These amendments were introduced a short time after the Constitution’s finalization to adapt the document to guarantee certain rights.
Since its creation, further amendments have been added alongside the initial Bill of Rights as the United States has evolved.
The Constitution and the Bill of Rights Have Very Different Purposes
The Constitution focuses on the responsibilities of the government of the United States and, in turn, its citizens.
The document outlines the roles and structure of different parts of the government, such as the difference between the state government and the federal government.
Both arms of the government have very different responsibilities and powers for creating and upholding laws. Therefore, the Constitution needed to clarify this so both sides could be held accountable for their actions.
Disagreement at the Constitutional Convention
During the creation of the Constitution at the Constitutional Convention in Philadelphia, 1787, there was some dispute over the document and its impact on the people of the United States.
Federalists believed that the Constitution at the time was more than enough as guidance on the powers and limitations of the government.
They felt that it was clear that those powers not given to the federal government and outlined in the document, therefore, belonged to the people.
The Ratification Process for the Constitution Did Not Go Smoothly
Anti-Federalists, such as Thomas Jefferson, had a different idea. They believed that the Constitution needed to lay out the rights and powers of the people in greater detail.
Commitment to guaranteeing these rights in writing as part of the national Constitution would provide greater security for individual liberties.
Three delegates refused to sign on the final day of the Constitutional Convention because there was no Bill of Rights.
Furthermore, there was support for the notion publicly, as some citizens began to oppose the government.
James Madison’s proposed amendments
James Madison created a series of proposals for amendments to the Constitution that focused purely on the people’s basic rights rather than the structure or role of the government.
Madison was one of those in favor of the original Constitution alone. But, there was an agreement that a compromise was necessary to secure ratification and avoid any divide.
Elbridge Gerry’s formal motion for the Bill of Rights at the Convention and the initial suggestion by George Mason meant potential ongoing conflict with Virginia and Massachusetts.
The idea was to use concepts and rights in similar documents, such as the English Bill of Rights and Virginia Declaration of Rights, and adopt those in the Constitution.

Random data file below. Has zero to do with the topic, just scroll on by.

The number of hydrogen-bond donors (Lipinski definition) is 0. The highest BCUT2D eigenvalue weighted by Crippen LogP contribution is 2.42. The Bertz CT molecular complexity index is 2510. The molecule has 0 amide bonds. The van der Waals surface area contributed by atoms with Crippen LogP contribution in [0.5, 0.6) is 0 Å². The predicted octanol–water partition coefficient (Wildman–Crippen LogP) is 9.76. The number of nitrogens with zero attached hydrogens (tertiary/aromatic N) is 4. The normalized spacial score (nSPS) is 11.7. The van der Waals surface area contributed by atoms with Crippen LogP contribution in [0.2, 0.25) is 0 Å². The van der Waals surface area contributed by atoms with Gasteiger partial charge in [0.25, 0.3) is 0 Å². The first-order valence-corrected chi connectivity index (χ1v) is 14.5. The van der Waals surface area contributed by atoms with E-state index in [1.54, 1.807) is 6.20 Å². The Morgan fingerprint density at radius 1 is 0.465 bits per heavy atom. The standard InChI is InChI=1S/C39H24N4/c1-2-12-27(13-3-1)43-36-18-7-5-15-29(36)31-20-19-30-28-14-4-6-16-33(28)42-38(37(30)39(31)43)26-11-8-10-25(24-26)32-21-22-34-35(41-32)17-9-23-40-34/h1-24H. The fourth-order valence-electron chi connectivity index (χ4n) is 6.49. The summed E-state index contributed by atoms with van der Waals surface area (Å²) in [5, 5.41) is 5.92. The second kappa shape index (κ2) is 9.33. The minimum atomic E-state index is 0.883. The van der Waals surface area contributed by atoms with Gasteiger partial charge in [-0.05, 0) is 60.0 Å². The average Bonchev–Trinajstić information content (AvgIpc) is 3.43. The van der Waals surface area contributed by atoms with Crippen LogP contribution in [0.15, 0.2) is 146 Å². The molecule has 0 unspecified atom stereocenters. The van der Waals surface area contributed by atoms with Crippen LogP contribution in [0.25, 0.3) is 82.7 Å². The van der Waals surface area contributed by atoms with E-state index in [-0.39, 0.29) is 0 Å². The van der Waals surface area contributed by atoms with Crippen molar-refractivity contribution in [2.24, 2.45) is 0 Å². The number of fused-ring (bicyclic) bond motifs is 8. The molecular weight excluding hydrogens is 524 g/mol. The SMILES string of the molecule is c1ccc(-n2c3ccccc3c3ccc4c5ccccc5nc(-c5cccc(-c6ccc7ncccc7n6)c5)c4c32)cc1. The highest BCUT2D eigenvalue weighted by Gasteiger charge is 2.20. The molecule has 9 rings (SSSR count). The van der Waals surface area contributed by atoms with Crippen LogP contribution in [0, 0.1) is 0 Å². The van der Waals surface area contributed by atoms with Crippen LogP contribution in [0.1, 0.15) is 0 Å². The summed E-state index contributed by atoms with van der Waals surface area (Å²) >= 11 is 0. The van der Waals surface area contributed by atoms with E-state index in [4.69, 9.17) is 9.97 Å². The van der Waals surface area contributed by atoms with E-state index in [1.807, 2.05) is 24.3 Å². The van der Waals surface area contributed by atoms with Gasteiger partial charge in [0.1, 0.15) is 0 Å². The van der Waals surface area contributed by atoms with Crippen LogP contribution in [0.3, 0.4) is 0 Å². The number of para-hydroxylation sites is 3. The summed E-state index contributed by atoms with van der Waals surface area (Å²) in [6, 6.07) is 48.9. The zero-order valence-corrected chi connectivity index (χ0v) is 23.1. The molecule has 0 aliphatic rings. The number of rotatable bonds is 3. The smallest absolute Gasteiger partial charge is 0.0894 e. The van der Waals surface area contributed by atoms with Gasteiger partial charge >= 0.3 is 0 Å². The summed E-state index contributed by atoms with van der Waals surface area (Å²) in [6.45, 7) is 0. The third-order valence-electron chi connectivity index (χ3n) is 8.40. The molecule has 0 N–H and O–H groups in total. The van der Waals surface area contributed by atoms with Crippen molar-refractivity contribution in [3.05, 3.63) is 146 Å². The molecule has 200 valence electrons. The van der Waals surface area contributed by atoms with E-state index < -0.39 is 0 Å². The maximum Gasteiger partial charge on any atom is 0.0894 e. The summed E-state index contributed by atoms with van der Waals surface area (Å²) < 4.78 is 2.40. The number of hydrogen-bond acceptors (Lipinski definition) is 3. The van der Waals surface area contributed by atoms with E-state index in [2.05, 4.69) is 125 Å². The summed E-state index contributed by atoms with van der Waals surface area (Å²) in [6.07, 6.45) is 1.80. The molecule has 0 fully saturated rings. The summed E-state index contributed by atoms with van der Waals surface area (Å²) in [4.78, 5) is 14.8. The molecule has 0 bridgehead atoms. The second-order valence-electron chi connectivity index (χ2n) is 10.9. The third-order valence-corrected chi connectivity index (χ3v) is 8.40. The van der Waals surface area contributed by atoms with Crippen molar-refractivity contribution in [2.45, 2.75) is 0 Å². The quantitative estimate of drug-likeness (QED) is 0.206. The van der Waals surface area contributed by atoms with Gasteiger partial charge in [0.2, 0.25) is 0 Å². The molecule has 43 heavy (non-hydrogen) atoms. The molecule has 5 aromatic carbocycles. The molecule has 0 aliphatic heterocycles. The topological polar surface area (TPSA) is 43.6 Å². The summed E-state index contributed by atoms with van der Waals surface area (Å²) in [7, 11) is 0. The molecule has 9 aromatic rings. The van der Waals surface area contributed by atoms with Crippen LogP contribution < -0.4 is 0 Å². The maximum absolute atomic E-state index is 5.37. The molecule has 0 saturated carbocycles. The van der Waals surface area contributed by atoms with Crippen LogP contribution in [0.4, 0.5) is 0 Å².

The US Added the Bill of Rights in 1791
It took a while for the government to add the Bill of Rights to the United States Constitution. Congress, which contained many pro-Constitution Federalists, didn’t see the Bill of Rights as a priority.
James Madison first introduced his proposed amendments in June 1789, keen to secure the American people’s support given their desire for individual freedom and liberty.
The House of Representatives passed a joint resolution that contained 17 amendments to the Constitution – using Madison’s proposal as their blueprint.
10 Amendments to the original Constitution
The Senate subsequently reduced that to 12 amendments. By October 1789, copies of those 12 amendments went to the states for ratification. Two years later, 10 of those had been returned, and the Bill of Rights was complete.
As with the rest of the process of amending the Constitution, the creation and application of the Bill of Rights has been a long evolving process.
One area of debate and friction was extending the protection of the Bill of Rights to state government.
It wasn’t until the early 20th century that federal and state courts began to apply the Fourteenth Amendment through incorporation.
Of the two amendments that didn’t achieve ratification by 1789, one was adopted in 1992, and the other is still pending. A further 17 Amendments have also achieved ratification since.
The Finalized Bill of Rights in 1789
The ten ratified amendments of 1789 were set out in writing in official engrossed copies and housed within the Constitution. This Bill of Rights contains the following.
- The First Amendment: The prohibition of any law that would impede free speech, freedom of the press, peaceful protest, petitioning of government, or freedom of religion.
- The Second Amendment: The right to bear arms.
- The Third Amendment: No soldier shall be quartered in any house without the owner’s consent.
- The Fourth Amendment: The right to be secure in one’s own home without risk of searches or seizures.
- The Fifth Amendment: Protection against double jeopardy, self-incrimination, and the right to due process.
- The Sixth Amendment: The right to a fair and speedy public trial with an impartial jury and the chance to confront witnesses and gain the assistance of counsel.
- The Seventh Amendment: The right federal cases with claims over twenty dollars will go before a jury.
- The Eighth Amendment: The protection against cruel and unusual punishments and excessive bail.
- The Ninth Amendment: The notion that the people have fundamental rights outside of those within the Constitution.
- The Tenth Amendment: The notion that those powers not granted to the federal government are reserved to the states or the people.
Is the Bill of Rights Part of the Constitution?
In short, while we see the Bill of Rights as part of the United States Constitution due to its housing, it is its own document with a crucial place in American history.
Its adoption in 1791 guaranteed many fundamental rights of the people not clarified by the Constitution itself.